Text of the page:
Ok, but someone can make false accusations, that's not so bad? Turns out it is... You see, now if the PostgreSQL DBA wants to tamper with the voting process, he could change a few votes to his liking. Then, if someone notices this and protests, the DBA could just deny anything and say that the voter is just trying to make false accusations. In other words, dispute-freeness is actually a critical part of verifiability!
Again, we are at the heart of designing a secure voting process here. Like the Russian video above shows, we really want a voting algorithm that doesn't depend on blindly trusting the guy who is counting the votes. That's not the case for traditional elections either, so it shouldn't become worse when we use e-voting.
Kind of obvious, but in traditional paper-based elections this is actually a hard challenge. Is that a nine or a six? Is that a one or a seven? Who would've thought, all our election results are subjective judgements to some degree!
For computers this shouldn't be a big deal, but it might surprise you that the system trialed in Finland lost 3% of votes due to programming errors (a combination of performance and usability problems). The fact that the system was inherently insecure and the TietoEnator programmers could have simply made it produce any results they wanted was not the reason the election results were discarded.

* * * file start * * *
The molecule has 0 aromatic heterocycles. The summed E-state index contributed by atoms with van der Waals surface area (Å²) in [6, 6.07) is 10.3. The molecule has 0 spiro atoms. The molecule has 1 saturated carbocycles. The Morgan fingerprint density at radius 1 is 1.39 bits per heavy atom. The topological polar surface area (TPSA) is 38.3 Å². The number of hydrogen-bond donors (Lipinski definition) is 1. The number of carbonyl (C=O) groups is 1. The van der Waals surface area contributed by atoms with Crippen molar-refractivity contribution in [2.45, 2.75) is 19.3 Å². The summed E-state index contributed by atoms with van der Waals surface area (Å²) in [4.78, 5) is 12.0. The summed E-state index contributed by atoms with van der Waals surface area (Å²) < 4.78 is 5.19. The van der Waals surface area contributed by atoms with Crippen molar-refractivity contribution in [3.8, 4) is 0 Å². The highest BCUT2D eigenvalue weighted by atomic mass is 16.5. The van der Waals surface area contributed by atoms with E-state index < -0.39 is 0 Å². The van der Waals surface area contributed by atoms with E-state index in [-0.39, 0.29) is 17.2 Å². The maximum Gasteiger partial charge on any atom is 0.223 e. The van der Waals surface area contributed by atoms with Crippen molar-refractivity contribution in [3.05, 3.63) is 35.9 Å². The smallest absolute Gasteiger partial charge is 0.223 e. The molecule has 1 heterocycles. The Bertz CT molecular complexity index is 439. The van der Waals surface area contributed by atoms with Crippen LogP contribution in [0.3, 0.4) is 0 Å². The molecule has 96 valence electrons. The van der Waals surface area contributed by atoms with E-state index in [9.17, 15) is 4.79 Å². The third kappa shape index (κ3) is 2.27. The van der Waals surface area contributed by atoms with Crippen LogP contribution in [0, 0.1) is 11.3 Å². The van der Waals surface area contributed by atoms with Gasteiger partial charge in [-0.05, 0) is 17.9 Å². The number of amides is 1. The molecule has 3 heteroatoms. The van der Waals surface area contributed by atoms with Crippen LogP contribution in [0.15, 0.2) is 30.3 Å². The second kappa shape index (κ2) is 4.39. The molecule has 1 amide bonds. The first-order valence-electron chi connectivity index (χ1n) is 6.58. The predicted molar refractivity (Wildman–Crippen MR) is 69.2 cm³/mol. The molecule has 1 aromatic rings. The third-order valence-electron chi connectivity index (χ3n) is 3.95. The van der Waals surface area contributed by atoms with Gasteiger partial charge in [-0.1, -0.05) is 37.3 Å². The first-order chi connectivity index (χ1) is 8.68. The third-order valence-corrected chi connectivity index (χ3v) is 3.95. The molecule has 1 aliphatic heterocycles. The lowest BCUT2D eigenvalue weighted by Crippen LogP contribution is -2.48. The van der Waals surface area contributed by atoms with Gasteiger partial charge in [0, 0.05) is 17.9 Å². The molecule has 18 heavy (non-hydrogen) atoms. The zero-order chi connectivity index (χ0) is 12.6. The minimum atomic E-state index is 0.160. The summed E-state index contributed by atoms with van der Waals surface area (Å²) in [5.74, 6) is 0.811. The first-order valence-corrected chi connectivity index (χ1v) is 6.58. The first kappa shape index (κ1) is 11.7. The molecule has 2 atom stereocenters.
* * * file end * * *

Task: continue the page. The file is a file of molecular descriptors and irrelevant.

Fun fact: In the infamous Florida re-count when Bush was elected, they must at some point have realized that actually the margin of error is bigger than the "true" distance between the candidates. Personally I'm convinced Jeb Bush, the governor, simply ordered to stop the recount at a convenient moment when his brother happened to be leading the re-count results.
Fairness is a strong word but in academic papers on e-voting it means a very specific property. That nobody is aware of the tally while voting is still ongoing.
Think about it, it's the perfect crime. There are a few hours left to vote, and your candidate is a 100 votes behind. Now all you need to do is to find 3 buses and fill them with voters that you know will vote for your candidate. (E.g. blacks will vote for Obama, etc...) Then you just make sure to drive them to the voting place in time and you have 150 extra votes. Giving someone a lift to the voting place is not even illegal.
To continue with the LQFB comparison, this is the other property where a cryptographically secure e-voting algorithm will make a difference. Currently the PostgreSQL DBA of course is able to see the state of voting at any time, even if end users only see the results when voting is closed.